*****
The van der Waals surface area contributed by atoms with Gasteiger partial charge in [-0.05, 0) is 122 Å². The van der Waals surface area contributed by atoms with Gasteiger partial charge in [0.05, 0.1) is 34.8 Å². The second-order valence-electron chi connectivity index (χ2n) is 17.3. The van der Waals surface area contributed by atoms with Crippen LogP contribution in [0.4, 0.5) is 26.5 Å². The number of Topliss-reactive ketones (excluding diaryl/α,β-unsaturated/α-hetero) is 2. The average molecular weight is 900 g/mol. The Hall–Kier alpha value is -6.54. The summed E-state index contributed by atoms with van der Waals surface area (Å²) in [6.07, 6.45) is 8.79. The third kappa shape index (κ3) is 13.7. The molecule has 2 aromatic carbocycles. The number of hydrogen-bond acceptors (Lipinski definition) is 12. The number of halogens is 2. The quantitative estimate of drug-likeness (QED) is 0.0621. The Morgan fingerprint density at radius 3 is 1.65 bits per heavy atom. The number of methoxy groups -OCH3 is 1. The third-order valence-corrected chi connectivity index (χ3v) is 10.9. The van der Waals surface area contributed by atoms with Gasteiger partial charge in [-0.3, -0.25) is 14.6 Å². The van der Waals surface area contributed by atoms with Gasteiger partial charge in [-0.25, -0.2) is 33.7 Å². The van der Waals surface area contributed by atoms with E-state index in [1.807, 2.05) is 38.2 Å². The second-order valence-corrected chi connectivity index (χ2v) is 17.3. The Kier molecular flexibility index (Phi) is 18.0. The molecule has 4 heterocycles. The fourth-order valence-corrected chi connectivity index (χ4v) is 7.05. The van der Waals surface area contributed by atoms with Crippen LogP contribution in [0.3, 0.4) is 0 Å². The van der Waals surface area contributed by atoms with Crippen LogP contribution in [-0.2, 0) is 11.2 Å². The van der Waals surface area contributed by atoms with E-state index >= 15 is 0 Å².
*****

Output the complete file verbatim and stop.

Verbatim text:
The van der Waals surface area contributed by atoms with Gasteiger partial charge in [-0.05, 0) is 122 Å². The van der Waals surface area contributed by atoms with Gasteiger partial charge in [0.05, 0.1) is 34.8 Å². The second-order valence-electron chi connectivity index (χ2n) is 17.3. The van der Waals surface area contributed by atoms with Crippen LogP contribution in [0.4, 0.5) is 26.5 Å². The number of Topliss-reactive ketones (excluding diaryl/α,β-unsaturated/α-hetero) is 2. The average molecular weight is 900 g/mol. The Hall–Kier alpha value is -6.54. The summed E-state index contributed by atoms with van der Waals surface area (Å²) in [6.07, 6.45) is 8.79. The third kappa shape index (κ3) is 13.7. The molecule has 2 aromatic carbocycles. The number of hydrogen-bond acceptors (Lipinski definition) is 12. The number of halogens is 2. The quantitative estimate of drug-likeness (QED) is 0.0621. The Morgan fingerprint density at radius 3 is 1.65 bits per heavy atom. The number of methoxy groups -OCH3 is 1. The third-order valence-corrected chi connectivity index (χ3v) is 10.9. The van der Waals surface area contributed by atoms with Gasteiger partial charge in [-0.3, -0.25) is 14.6 Å². The van der Waals surface area contributed by atoms with Gasteiger partial charge in [-0.25, -0.2) is 33.7 Å². The van der Waals surface area contributed by atoms with E-state index in [1.807, 2.05) is 38.2 Å². The second-order valence-corrected chi connectivity index (χ2v) is 17.3. The Kier molecular flexibility index (Phi) is 18.0. The molecule has 4 heterocycles. The fourth-order valence-corrected chi connectivity index (χ4v) is 7.05. The van der Waals surface area contributed by atoms with Crippen LogP contribution in [0.3, 0.4) is 0 Å². The van der Waals surface area contributed by atoms with Crippen LogP contribution in [-0.2, 0) is 11.2 Å². The van der Waals surface area contributed by atoms with E-state index >= 15 is 0 Å².